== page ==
Blu-ray has outpaced DVD adoption

Discussion in 'DVD Video' started by Robo-man, Jul 12, 2008.

  1. Robo-man

    Robo-man Guest

    http://www.videobusiness.com/article/CA6572676.html
    Blu-ray has outpaced DVD adoption
    U.S., Europe sales bolstered by PlayStation 3 console
    By Danny King -- Video Business, 6/23/2008
    JUNE 23 | The adoption rate of Blu-ray Disc drives has outpaced that of
    standard-definition DVD players almost a decade ago on both sides of the
    Atlantic because of gamers buying Sony's PlayStation 3 consoles, which
    include the high-definition disc drives, according to separate estimates.

    As of the end of this year, Blu-ray's third on the market, Western European
    consumers will have acquired Blu-ray drives at more than six times the rate
    buyers had bought standard disc players by the end of 1999, U.K.-based
    Futuresource Consulting said last week. In the U.S., customers are acquiring
    Blu-ray drives at three times the rate they bought DVD players nine years
    ago, said Michael Youn, Lionsgate's VP of strategic planning and business
    development, at a Las Vegas conference yesterday.

    Studios and retailers alike are hoping that a higher consumer penetration of
    Blu-ray players will help reverse a drop in home entertainment spending last
    year. U.S. customers spent $23.4 billion buying or renting DVDs in 2007,
    down from $24.1 billion in 2006, according to trade group the Digital
    Entertainment Group. Studios such as Lionsgate are forecasting about $1
    billion in Blu-ray sales this year.

    "Longer term, as player prices continue to fall, title availability grows
    and awareness increases, Blu-ray Disc players will become the product of
    choice, given the fact that they also play DVD and CD media," said Jim
    Bottoms, managing director of corporate development at Futuresource, which
    was formerly known as Understanding & Solutions. "There will come a time
    when the branded suppliers focus on this higher capacity drive, mirroring
    the trend we saw with DVD players replacing CD decks."

    With videogaming industry revenue booming, PlayStation 3's inclusion of a
    Blu-ray player is likely the reason for the faster growth on both
    continents. Of the 15 million Blu-ray drives owned by U.S. consumers at the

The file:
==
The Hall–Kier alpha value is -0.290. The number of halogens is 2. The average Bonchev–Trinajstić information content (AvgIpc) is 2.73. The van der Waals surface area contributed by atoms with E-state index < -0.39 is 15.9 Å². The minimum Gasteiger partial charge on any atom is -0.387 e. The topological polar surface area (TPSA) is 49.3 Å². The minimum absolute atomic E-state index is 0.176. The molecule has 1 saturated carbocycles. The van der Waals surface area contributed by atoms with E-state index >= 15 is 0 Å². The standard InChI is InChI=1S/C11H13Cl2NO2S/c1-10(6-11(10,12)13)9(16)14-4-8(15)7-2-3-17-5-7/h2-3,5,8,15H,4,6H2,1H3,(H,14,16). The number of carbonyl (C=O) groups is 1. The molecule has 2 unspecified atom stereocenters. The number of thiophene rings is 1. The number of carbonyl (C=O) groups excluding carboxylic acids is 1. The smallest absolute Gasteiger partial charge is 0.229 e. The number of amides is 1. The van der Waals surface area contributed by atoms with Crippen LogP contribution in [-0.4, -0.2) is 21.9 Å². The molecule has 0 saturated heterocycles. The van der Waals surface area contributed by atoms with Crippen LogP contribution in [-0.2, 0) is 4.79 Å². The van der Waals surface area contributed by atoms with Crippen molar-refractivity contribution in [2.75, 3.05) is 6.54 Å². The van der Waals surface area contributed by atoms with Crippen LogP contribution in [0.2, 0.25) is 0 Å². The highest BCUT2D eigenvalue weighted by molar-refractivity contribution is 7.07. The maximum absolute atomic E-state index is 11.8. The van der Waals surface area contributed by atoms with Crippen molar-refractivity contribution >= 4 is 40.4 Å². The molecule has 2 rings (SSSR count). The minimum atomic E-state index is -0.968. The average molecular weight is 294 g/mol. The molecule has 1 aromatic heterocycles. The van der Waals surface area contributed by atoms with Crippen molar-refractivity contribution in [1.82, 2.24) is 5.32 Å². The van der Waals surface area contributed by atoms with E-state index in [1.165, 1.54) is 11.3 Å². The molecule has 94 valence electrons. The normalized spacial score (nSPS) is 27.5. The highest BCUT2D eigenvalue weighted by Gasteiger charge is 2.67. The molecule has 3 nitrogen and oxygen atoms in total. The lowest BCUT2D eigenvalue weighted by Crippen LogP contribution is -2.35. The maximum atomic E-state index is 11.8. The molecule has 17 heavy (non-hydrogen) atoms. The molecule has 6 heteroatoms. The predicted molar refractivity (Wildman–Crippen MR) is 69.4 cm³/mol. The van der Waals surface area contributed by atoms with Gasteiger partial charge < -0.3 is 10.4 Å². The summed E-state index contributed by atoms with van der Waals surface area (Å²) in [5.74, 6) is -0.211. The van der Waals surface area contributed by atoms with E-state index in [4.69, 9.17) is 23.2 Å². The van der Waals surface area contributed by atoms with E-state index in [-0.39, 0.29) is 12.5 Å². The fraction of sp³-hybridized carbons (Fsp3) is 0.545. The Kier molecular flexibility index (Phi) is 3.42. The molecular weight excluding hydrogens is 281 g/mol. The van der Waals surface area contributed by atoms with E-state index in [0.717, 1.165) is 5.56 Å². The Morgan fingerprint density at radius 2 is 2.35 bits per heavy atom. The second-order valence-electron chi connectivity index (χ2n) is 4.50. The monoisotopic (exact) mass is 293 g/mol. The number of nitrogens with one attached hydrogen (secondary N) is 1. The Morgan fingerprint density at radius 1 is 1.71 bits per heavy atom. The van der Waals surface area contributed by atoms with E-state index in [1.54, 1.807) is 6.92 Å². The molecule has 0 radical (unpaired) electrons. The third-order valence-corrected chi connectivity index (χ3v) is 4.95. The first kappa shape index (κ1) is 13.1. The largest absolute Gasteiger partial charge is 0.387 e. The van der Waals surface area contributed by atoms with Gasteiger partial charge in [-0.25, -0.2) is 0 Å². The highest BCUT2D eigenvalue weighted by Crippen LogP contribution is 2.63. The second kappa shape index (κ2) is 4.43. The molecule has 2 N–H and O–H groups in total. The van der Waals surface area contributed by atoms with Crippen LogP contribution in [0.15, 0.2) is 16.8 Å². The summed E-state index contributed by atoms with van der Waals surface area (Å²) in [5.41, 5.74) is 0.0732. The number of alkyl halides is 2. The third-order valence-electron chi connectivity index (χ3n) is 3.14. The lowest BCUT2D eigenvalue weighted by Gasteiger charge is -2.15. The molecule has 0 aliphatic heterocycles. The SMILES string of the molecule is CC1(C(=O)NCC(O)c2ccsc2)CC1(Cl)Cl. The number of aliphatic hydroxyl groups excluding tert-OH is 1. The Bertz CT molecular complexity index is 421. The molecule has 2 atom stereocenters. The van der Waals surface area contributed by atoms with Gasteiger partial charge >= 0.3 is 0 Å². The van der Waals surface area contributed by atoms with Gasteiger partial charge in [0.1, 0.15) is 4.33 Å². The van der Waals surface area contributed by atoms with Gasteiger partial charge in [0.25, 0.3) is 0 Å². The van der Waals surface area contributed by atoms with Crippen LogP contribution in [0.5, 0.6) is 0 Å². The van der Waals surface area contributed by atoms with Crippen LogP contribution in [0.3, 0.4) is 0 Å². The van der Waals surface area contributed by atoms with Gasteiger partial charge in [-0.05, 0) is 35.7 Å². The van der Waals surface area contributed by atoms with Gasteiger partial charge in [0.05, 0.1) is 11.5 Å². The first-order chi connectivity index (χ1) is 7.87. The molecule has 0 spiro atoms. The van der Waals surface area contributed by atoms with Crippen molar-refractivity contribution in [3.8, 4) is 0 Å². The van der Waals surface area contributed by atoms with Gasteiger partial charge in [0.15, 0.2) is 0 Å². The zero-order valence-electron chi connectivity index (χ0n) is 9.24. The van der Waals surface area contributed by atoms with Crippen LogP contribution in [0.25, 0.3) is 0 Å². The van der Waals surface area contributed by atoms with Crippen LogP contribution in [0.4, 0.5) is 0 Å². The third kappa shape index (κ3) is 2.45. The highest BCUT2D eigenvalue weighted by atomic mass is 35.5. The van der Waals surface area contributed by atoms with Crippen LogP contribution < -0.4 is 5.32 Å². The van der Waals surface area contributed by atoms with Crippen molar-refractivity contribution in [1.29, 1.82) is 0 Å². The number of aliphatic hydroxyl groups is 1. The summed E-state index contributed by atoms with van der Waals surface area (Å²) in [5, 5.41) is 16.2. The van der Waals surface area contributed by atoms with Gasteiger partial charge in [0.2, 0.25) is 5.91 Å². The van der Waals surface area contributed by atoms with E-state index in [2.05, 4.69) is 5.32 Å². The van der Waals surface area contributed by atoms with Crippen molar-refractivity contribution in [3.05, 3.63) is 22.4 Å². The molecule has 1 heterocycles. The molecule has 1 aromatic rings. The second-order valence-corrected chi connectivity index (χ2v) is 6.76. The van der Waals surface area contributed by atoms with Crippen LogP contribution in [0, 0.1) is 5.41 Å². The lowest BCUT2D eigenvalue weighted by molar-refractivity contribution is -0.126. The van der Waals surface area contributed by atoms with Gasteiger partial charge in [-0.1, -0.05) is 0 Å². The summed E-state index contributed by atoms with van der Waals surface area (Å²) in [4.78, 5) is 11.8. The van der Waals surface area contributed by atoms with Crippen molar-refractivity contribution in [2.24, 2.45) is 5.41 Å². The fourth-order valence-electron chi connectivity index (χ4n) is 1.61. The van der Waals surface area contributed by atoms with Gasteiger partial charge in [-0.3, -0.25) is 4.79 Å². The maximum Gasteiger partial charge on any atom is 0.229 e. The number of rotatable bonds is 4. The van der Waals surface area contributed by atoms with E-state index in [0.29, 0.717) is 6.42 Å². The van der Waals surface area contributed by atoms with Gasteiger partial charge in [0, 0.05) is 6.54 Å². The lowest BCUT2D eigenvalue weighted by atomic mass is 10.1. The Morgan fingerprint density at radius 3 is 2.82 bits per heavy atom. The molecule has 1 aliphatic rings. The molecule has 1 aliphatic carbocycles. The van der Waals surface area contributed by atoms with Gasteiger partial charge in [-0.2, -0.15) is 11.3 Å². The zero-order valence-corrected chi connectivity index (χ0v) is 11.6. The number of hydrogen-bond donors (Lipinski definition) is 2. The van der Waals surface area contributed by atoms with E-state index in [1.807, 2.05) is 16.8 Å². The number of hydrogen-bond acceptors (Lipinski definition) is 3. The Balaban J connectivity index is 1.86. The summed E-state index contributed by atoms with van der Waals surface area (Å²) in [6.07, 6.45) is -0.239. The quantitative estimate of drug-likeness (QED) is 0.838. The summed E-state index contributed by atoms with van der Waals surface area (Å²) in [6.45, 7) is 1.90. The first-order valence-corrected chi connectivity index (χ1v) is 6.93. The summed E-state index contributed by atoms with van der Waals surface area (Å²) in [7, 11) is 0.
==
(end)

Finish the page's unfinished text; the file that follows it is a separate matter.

end of last year, 4 million were stand-alone set-top boxes, compared with 5
    million standard-definition players installed by the end of 1999, said Youn.
    Western Europeans will have acquired 10.5 billion Blu-ray drives by the end
    of 2008, compared with 1.58 million standard machines by 1999, said
    Futuresource, which didn't break out PlayStation or stand-alone player
    sales.

    Blu-ray's outpacing of standard DVD growth is expected to continue as
    manufacturers and retailers drop prices on both stand-alone Blu-ray players
    and PlayStation 3s.

    Wal-Mart's selling of its cheapest Blu-ray players at about $200 and a wider
    Blu-ray title inventory will help push U.S. Blu-ray disc sales to $1 billion
    this year and as high as $10 billion by 2013, said Youn.

    In Europe, more than 30 million people will own either a Blu-ray set-top
    player or PlayStation 3 by the end of 2010, compared with the 17 million
    standard players owned there in 2001.

    "The timing of the PS3 launch has clearly provided a big boost to the
    initial uptake of Blu-ray," said Bottoms. "With a number of hot games titles
    now starting to emerge and console prices continuing to fall, we can expect
    to see continued strong uptake."
    Robo-man, Jul 12, 2008
    #1
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  2. Robo-man

    Mutley Guest

    "Robo-man" <> wrote:

    >http://www.videobusiness.com/article/CA6572676.html
    >Blu-ray has outpaced DVD adoption
    >U.S., Europe sales bolstered by PlayStation 3 console
    >By Danny King -- Video Business, 6/23/2008
    >JUNE 23 | The adoption rate of Blu-ray Disc drives has outpaced that of
    >standard-definition DVD players almost a decade ago on both sides of the
    >Atlantic because of gamers buying Sony's PlayStation 3 consoles, which
    >include the high-definition disc drives, according to separate estimates.
    >


    Not in my part of the world it's not. With new and not so new movies
    costing about NZ$45~50 while the same DVD costs about NZ$20~30.

    Not even any rentals available yet. Players start about NZ$499 . PS3
    about $800

    NZ$1 = US$ 76c
    Mutley, Jul 13, 2008
    #2
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  3. Robo-man

    RL Guest

    Mutley wrote:
    > Not in my part of the world it's not. With new and not so new movies
    > costing about NZ$45~50 while the same DVD costs about NZ$20~30.
    >
    > Not even any rentals available yet. Players start about NZ$499 . PS3
    > about $800
    >
    > NZ$1 = US$ 76c


    I buy Region A disks from the US. Sure, our incomes are lower, so they
    are still by no means cheap for us, but they are one hell of a lot
    cheaper than the local prices. I personally own very few Region 4 DVDs,
    except a few that were particularly cheap, or which are not available in
    Region 1 (E.g. Howard The Duck).

    RL
    RL, Jul 13, 2008
    #3
  4. On Sun, 13 Jul 2008 08:39:57 -0400, Kimba W Lion <kimbawlion@> wrote:

    >Mutley <> wrote:
    >
    >>Not in my part of the world it's not.

    >